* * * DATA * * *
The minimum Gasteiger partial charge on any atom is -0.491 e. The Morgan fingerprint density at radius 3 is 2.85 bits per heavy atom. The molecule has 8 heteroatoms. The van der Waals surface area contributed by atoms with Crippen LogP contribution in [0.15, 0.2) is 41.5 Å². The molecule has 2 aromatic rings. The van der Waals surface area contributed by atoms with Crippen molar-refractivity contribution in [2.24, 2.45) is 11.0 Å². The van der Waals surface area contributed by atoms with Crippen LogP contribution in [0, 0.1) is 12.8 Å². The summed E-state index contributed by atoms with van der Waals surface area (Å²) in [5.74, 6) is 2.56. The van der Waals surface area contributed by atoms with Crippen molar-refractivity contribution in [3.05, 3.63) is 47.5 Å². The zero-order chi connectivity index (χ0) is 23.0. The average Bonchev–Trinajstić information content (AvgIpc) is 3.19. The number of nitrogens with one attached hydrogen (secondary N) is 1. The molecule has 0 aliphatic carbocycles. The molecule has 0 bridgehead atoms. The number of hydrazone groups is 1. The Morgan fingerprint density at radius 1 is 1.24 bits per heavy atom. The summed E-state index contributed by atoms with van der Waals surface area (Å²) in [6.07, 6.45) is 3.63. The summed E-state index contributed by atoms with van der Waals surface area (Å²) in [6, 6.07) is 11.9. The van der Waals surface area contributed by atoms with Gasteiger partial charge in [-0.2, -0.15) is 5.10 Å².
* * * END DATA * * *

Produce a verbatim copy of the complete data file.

The minimum Gasteiger partial charge on any atom is -0.491 e. The Morgan fingerprint density at radius 3 is 2.85 bits per heavy atom. The molecule has 8 heteroatoms. The van der Waals surface area contributed by atoms with Crippen LogP contribution in [0.15, 0.2) is 41.5 Å². The molecule has 2 aromatic rings. The van der Waals surface area contributed by atoms with Crippen molar-refractivity contribution in [2.24, 2.45) is 11.0 Å². The van der Waals surface area contributed by atoms with Crippen LogP contribution in [0, 0.1) is 12.8 Å². The summed E-state index contributed by atoms with van der Waals surface area (Å²) in [5.74, 6) is 2.56. The van der Waals surface area contributed by atoms with Crippen molar-refractivity contribution in [3.05, 3.63) is 47.5 Å². The zero-order chi connectivity index (χ0) is 23.0. The average Bonchev–Trinajstić information content (AvgIpc) is 3.19. The number of nitrogens with one attached hydrogen (secondary N) is 1. The molecule has 0 aliphatic carbocycles. The molecule has 0 bridgehead atoms. The number of hydrazone groups is 1. The Morgan fingerprint density at radius 1 is 1.24 bits per heavy atom. The summed E-state index contributed by atoms with van der Waals surface area (Å²) in [6.07, 6.45) is 3.63. The summed E-state index contributed by atoms with van der Waals surface area (Å²) in [6, 6.07) is 11.9. The van der Waals surface area contributed by atoms with Gasteiger partial charge in [-0.2, -0.15) is 5.10 Å².